Cosmonauts Try And Fail To Install Cameras On ISS
Lee Rannals for redOrbit.com – Your Universe Online
A second spacewalk for the week was underway Friday morning as Russian cosmonauts attempted to install a new camera system outside the International Space Station (ISS). Commander Oleg Kotov and Flight Engineer Sergey Ryazanskiy opened up the hatch of the Pirs docking compartment this morning to step outside into the abyss and install photographic and scientific equipment on the hull of the complex.
The cosmonauts tried to attach a pair of high-fidelity cameras on a combination biaxial pointing platform but were thwarted by an electrical problem. The cameras are part of a Canadian commercial endeavor designed to take pictures of Earth.
Officials said the cosmonauts had to retrieve the cameras after installation because electrical connections failed. Rob Navias said during a NASA Television broadcast “those cameras did not provide any electrical signals on the ground.” Kotov and Ryazanskiy disconnected the cameras so they could be brought back inside the station for further analysis.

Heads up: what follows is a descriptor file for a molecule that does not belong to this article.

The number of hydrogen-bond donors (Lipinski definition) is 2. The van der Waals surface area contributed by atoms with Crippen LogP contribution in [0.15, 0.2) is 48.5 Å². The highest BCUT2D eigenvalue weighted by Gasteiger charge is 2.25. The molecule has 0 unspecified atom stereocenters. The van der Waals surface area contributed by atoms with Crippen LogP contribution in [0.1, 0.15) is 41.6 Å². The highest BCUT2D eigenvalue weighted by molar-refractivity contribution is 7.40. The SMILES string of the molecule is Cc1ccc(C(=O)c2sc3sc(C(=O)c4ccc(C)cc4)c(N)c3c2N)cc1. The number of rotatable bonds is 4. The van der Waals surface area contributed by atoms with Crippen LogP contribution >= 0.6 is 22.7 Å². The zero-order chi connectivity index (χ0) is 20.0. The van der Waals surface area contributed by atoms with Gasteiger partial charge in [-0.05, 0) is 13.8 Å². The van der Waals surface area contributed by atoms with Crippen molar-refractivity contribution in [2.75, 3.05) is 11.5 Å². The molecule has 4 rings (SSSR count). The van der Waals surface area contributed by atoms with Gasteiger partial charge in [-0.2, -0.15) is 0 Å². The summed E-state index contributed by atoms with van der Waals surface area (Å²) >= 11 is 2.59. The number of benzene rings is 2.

The space walkers were unable to conduct several experiments that were originally scheduled for Friday due to the technical difficulties they faced when installing the cameras.
Kotov was making his fifth spacewalk and Ryazanskiy his second. This spacewalk was the 177th in the history of the space station and the eleventh of the year.
Earlier this week, Flight Engineers Rick Mastracchio and Mike Hopkins conducted a 7-and-a-half-hour spacewalk on Christmas Eve to retrieve a spare pump module from an external stowage platform. This spacewalk was designed to finish the job they started last Saturday when the men removed a faulty pump module from the starboard truss.
Tuesday’s spacewalk was only the second-ever Christmas Eve spacewalk conducted in history. The first Christmas Eve spacewalk was 14 years ago on Space Shuttle Discovery, which involved upgrading the Hubble Space Telescope.
The cameras Kotov and Ryazanskiy attempted to install arrived at the space station via a progress 53P cargo ship back in November. They are part of UrtheCast’s project to provide a live video stream of Earth to anyone with an Internet connection. UrtheCast is planning to sell data to companies and government agencies that buy Earth-observing satellite imagery but give Internet users access to the streaming images for free.
The Russian space agency, Roscosmos, agreed to host the cameras on the space station in exchange for rights to use images and video taken over Russia. UrtheCast will have the rights to images and video of the rest of the world.
“From a User perspective, UrtheCast will blend features of Google Earth with the playback and video search functionality of YouTube,” the company wrote on their website. “The UrtheCast experience will be truly unique, generating significant awareness, publicity, and User interest worldwide.”